The tendency of most programmers, engineers, and tech-savvy people is to depend on technology and their knowledge of technology. While knowledge and skill is crucial, it’s not complete.
Consider two people applying for the same job. One is highly qualified while the other is less qualified. However, the less qualified applicant is more sociable, likable, and outgoing. Guess who’s likely to get the job?
It’s never talent and knowledge alone that gets you ahead in the world. It’s a combination of your talent and knowledge combined with your ability to influence people. That means knowing how to present yourself to others, which is often something tech-savvy people are not always comfortable doing.
What’s the solution? Rather than going through a massive personality change, consider just making small changes in your life.
In the book “The Small Big,” the authors make the point that when applying for a job, you can make a subtle difference in how you present yourself to an interview by simply writing down your memories of times when you felt powerful. Studies showed that when people did this, they conducted themselves in a stronger, more powerful manner than people who did not remember times when they felt powerful.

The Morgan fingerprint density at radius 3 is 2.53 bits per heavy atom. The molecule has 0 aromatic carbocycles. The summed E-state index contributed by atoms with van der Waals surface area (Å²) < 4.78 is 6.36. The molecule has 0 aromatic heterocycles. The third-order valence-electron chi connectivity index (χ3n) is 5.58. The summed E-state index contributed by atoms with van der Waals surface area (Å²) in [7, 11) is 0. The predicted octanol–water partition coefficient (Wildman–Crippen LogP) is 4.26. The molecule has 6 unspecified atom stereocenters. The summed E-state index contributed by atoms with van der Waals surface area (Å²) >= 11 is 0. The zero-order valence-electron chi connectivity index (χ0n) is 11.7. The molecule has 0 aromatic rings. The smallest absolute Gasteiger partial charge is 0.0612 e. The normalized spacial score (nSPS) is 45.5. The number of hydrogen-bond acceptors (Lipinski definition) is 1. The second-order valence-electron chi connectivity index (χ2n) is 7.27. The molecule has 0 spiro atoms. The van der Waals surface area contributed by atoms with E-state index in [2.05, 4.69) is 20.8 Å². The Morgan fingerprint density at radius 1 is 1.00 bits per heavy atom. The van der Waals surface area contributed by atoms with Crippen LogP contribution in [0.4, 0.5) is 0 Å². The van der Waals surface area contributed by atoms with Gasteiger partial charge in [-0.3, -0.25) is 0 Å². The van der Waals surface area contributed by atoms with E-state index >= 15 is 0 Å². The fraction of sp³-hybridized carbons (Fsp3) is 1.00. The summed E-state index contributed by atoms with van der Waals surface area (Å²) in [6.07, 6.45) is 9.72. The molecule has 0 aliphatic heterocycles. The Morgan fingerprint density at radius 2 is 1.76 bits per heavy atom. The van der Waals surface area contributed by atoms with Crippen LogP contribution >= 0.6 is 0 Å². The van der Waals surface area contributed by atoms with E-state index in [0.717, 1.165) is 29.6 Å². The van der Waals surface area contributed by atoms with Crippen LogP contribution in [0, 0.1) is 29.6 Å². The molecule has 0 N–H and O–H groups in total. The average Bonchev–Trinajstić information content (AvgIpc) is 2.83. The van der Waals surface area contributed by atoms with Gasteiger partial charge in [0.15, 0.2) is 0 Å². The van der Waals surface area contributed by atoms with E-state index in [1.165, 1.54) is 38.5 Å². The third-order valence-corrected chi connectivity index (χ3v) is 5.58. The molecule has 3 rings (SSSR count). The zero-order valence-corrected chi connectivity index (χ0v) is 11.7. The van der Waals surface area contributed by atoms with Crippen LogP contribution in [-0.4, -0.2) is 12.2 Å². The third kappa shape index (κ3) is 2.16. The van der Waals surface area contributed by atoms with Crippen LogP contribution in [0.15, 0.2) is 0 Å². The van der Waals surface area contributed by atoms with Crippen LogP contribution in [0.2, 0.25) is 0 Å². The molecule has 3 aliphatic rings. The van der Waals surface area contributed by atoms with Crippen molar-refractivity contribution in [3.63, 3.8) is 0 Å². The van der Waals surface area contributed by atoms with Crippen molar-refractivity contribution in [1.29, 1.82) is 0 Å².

The result was that people who felt powerful and remembered these events in the past statistically were rated higher by job interviewers than people who simply tried to present their qualifications and hoped for the best.
Your qualifications can get you in the door for an interview, but it’s up to your personality to get you the rest of the way. If you’re an introvert, just try this simple experiment of remembering and writing down your thoughts from the past when you felt powerful. That alone can trigger subtle changes in your mood and body posture that can literally make all the difference in the world.